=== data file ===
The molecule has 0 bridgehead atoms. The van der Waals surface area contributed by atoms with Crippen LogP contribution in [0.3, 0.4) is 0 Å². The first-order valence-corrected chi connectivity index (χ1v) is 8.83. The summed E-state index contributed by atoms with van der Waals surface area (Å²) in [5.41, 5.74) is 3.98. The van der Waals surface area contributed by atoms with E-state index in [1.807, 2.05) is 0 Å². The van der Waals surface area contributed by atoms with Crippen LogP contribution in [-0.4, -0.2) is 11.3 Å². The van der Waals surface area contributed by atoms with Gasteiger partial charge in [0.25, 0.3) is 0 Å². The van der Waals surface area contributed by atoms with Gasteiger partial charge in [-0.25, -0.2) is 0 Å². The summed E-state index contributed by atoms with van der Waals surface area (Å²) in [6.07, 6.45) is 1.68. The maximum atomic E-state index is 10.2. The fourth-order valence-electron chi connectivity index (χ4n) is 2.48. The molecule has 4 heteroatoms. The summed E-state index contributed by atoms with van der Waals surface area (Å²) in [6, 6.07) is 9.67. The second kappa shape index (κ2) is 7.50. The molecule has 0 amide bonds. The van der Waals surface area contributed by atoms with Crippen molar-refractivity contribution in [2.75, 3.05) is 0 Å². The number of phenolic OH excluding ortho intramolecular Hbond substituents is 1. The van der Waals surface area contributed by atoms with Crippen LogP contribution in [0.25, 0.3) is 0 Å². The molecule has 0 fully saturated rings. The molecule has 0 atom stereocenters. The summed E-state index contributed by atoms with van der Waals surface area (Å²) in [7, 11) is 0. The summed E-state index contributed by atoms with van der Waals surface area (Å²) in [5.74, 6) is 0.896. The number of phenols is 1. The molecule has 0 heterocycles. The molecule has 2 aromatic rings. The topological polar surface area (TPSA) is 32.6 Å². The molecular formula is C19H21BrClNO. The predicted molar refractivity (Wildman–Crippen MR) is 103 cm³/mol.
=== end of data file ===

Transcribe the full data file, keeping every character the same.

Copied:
The molecule has 0 bridgehead atoms. The van der Waals surface area contributed by atoms with Crippen LogP contribution in [0.3, 0.4) is 0 Å². The first-order valence-corrected chi connectivity index (χ1v) is 8.83. The summed E-state index contributed by atoms with van der Waals surface area (Å²) in [5.41, 5.74) is 3.98. The van der Waals surface area contributed by atoms with E-state index in [1.807, 2.05) is 0 Å². The van der Waals surface area contributed by atoms with Crippen LogP contribution in [-0.4, -0.2) is 11.3 Å². The van der Waals surface area contributed by atoms with Gasteiger partial charge in [0.25, 0.3) is 0 Å². The van der Waals surface area contributed by atoms with Gasteiger partial charge in [-0.25, -0.2) is 0 Å². The summed E-state index contributed by atoms with van der Waals surface area (Å²) in [6.07, 6.45) is 1.68. The maximum atomic E-state index is 10.2. The fourth-order valence-electron chi connectivity index (χ4n) is 2.48. The molecule has 4 heteroatoms. The summed E-state index contributed by atoms with van der Waals surface area (Å²) in [6, 6.07) is 9.67. The second kappa shape index (κ2) is 7.50. The molecule has 0 amide bonds. The van der Waals surface area contributed by atoms with Crippen molar-refractivity contribution in [2.75, 3.05) is 0 Å². The number of phenolic OH excluding ortho intramolecular Hbond substituents is 1. The van der Waals surface area contributed by atoms with Crippen LogP contribution in [0.25, 0.3) is 0 Å². The molecule has 0 fully saturated rings. The molecule has 0 atom stereocenters. The summed E-state index contributed by atoms with van der Waals surface area (Å²) in [7, 11) is 0. The summed E-state index contributed by atoms with van der Waals surface area (Å²) in [5.74, 6) is 0.896. The number of phenols is 1. The molecule has 0 heterocycles. The molecule has 2 aromatic rings. The topological polar surface area (TPSA) is 32.6 Å². The molecular formula is C19H21BrClNO. The predicted molar refractivity (Wildman–Crippen MR) is 103 cm³/mol.